Selective modification of the metal coordination environment in heavy alkaline–earth iodide complexes†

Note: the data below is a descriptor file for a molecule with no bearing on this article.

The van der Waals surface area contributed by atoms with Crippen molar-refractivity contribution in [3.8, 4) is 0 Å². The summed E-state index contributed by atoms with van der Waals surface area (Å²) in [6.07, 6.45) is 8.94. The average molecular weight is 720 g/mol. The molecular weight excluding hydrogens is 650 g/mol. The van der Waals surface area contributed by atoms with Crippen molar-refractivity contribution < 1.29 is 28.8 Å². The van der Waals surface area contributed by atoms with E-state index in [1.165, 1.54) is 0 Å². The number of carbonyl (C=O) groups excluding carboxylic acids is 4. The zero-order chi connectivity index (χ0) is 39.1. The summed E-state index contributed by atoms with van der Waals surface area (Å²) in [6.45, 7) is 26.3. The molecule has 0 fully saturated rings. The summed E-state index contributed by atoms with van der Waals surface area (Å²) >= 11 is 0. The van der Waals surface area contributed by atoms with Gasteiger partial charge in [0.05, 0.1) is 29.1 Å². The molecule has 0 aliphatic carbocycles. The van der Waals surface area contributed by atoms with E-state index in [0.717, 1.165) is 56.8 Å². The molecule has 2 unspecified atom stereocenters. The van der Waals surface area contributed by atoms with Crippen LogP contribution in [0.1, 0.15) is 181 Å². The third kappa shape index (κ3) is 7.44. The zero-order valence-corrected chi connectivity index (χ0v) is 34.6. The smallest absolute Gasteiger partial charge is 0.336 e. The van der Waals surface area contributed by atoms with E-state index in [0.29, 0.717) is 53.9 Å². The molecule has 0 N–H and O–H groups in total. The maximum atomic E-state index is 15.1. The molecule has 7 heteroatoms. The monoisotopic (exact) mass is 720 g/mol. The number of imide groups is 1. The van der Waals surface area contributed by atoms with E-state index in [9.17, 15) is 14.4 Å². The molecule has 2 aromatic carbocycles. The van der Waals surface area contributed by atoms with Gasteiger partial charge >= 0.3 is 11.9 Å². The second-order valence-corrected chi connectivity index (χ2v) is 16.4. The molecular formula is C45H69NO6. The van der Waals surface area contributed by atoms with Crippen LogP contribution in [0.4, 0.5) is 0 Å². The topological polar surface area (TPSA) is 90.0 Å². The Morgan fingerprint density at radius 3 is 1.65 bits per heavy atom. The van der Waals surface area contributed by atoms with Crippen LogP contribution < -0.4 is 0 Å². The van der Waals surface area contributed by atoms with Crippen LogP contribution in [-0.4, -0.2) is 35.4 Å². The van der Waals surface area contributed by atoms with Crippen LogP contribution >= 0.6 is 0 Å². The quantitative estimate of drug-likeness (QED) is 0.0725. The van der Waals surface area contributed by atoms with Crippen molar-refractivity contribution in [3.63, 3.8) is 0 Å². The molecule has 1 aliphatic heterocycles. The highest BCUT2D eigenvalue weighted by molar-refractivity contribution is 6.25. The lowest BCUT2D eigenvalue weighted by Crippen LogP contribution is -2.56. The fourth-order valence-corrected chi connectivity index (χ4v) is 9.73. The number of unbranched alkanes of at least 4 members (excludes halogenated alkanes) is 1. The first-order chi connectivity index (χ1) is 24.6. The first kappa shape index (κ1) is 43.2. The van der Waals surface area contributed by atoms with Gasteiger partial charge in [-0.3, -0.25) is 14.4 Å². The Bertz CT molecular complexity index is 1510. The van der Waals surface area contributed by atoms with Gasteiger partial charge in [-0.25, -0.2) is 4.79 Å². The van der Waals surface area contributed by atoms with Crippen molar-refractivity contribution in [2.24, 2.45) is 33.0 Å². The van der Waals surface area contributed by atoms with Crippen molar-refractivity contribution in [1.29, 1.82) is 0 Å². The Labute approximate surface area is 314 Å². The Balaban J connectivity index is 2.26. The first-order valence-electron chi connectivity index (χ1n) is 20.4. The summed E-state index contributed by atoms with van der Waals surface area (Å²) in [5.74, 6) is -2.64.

A series of heavy alkaline–earth (Ae) iodide coordination compounds is reported that contains various neutral donor ligands, including triphenylphosphine oxide (OPPh3), tri-n-propylphosphine oxide (OPPr3), tetraethyl urea (TEU), dimethylpropylene urea (DMPU), and the nitrosobenzene dimer ([ONPh]2). Phosphine oxides can displace iodide from calcium or barium in coordination complexes, sometimes displaying cooperative binding and/or generating cationic species of the general formula [AeIm(OPR3)6−(m+p)(THF)p](2−m)+. In particular, despite the nonstoichiometric ratio of the reagents, 2 equiv. of OPPh3 react with CaI2 in THF to generate CaI2(OPPh3)3(THF) (1), although the use of 4 equiv. will produce the expected CaI2(OPPh3)4 (2). With CaI2 and 5 equiv. of tri(n-propyl)phosphine oxide, the cationic species [CaI(OPPr3)5]I (3) is formed. With 4 equiv. of OPPh3 and BaI2 in THF, the cation [BaI(OPPh3)5]I (4) is generated. For comparative purposes, the ureas tetraethylurea (TEU) and N,N′-dimethylpropylene urea (DMPU) were used to form the complexes CaI2(TEU)4 (5) and CaI2(DMPU)6 (6). Nitrosobenzene reacts with CaI2 in THF to form CaI2(O2N2Ph2)2(THF)2, which in the presence of trace amounts of water is converted to the hydrogen-bonded [Ca(O2N2Ph2)(H2O)2(THF)3]I2 (7). Crystal structures are reported for 3–5 and 7; the latter is the first for the nitrosobenzene dimer in a main group complex.